Many of the artists’ books in the Smithsonian American Art & Portrait Gallery Library’s collection tell stories—from personal struggles with addiction, to pictorial descriptions of how to create a human salad, to universal stories of historical conflicts, such as Kara Walker’s book “Freedom: A Fable.”
Save the date!
Behind the Paper Curtain: The Magic and Math of Harry Potter, The Pop-Up Book
Bruce Foster, Paper Engineer
Tuesday May 10, 2011
National Museum of American History
Who doesn’t love the magic of pop-ups? As the paper engineer/designer of nearly 40 pop-up books, most recently Harry Potter, The Pop-Up Book, Bruce gives an entertaining and informative presentation, utilizing movie clips, PowerPoint, show-and-tell and hands-on demonstrations to introduce audiences — young and young-at-heart alike, to the mysteries and science of movable books.
Bruce’s work has been selected three times by The Today Show as a Top Ten Gift Book, and in 2010 USA Today chose to feature Harry Potter, the Pop-Up Book, along with A Christmas Carol in a nationally recommended holiday gift article. He has produced pop-up books for publishing houses Sterling Publishing, Insight Editions, Simon and Schuster, Random House, Disney Hyperion, Candlewick Press, Little, Brown and Company and Time, Inc., among others. Perhaps his work’s biggest exposure to date, however, was not in an actual book, but in the hit Disney movie Enchanted, where his pop-up magic is seen throughout the film. Bruce and his family reside in Houston, Texas.
Some other books designed by Bruce include: Wow! The Sports Illustrated Kid's Pop-Up Book of Sports, Architectural Wonders, In the Beginning, Angels, and coming in 2011, Puff, the Magic Dragon.
Bruce will be signing copies of Harry Potter, The Pop-Up Book and Wow! The Pop-Up Book of Sports after the lecture.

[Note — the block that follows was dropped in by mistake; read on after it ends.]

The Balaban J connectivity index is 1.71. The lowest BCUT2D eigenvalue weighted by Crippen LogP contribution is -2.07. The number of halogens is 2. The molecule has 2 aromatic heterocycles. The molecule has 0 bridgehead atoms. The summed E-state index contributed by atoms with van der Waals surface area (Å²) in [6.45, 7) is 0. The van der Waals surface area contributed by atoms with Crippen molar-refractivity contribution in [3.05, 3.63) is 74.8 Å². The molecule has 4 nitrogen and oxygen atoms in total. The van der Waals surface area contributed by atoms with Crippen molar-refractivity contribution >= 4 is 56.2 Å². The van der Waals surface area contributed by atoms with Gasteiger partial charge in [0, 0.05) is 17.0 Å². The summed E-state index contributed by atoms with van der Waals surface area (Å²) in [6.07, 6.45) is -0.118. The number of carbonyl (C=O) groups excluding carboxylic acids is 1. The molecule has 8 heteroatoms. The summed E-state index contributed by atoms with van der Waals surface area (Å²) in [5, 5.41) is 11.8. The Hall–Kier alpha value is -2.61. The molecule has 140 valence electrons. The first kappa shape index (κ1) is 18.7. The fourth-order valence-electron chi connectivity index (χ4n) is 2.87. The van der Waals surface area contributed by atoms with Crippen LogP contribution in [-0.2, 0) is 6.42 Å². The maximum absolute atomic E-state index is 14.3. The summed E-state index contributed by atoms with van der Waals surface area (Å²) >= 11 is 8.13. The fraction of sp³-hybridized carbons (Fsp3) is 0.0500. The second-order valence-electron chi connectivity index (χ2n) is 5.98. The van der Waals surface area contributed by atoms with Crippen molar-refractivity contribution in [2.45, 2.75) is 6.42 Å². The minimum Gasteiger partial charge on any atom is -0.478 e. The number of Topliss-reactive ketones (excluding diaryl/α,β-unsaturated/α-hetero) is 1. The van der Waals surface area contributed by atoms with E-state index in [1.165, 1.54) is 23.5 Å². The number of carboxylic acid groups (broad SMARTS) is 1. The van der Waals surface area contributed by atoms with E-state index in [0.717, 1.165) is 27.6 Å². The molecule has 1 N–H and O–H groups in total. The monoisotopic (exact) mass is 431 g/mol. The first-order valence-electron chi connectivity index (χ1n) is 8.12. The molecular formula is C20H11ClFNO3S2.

The Libraries exhibition, Paper Engineering: Fold, Pull, Pop & Turn is still on display in the National Museum of American History. Stop by and see some fabulous examples of pop-up and movable books, from the 1600s to today.
—Elizabeth Periale, photo by Liz O'Brien
Featuring a title from the Libraries’ pop-up book collection and current exhibition, Paper Engineering: Fold, Pull, Pop & Turn.
The first Noël, like many pop-up and movable books, was created to celebrate the holiday season. Jan Pieńkowski, Polish born illustrator and paper engineer working in England, designed this carousel book (book that unfolds to 360 degrees) containing five stage-like scenes depicting the nativity story. The white cut-paper figures are silhouetted and layered in snowflake-like patterns atop bright red backdrops.—Stephen Van Dyk
The first Noël: a Christmas carousel. Jan Pieńkowski; assistant illustrator, David Walser. Cambridge, MA: Candlewick Press, 2004.
In the 1950s-1960s, Vojtěch Kubašta, an Austrian-born paper engineer and illustrator working in
Czechoslovakia, created a series of pop-up adventure and fantasy stories combining bold folk art style imagery, distinctive colors, and innovative cut and folded paper styles. Some of his large-scale constructions of this period include Marco Polo (1962), The tournament (1950s), and Ricky the Rabbit (1961).
The Libraries’ current exhibition highlighting innovative book design, Paper Engineering: Fold, Pull, Pop & Turn, is on display in the Smithsonian Libraries Exhibition Gallery, National Museum of American History, first floor west, through September 1, 2011.
This exciting paper engineer is also included in the exhibition brochure (page 15), which is also available as a downloadable PDF.
Pop-up enthusiasts can also keep track of the show and the Libraries' extensive movable book collections on its Fold, Pull, Pop & Turn blog.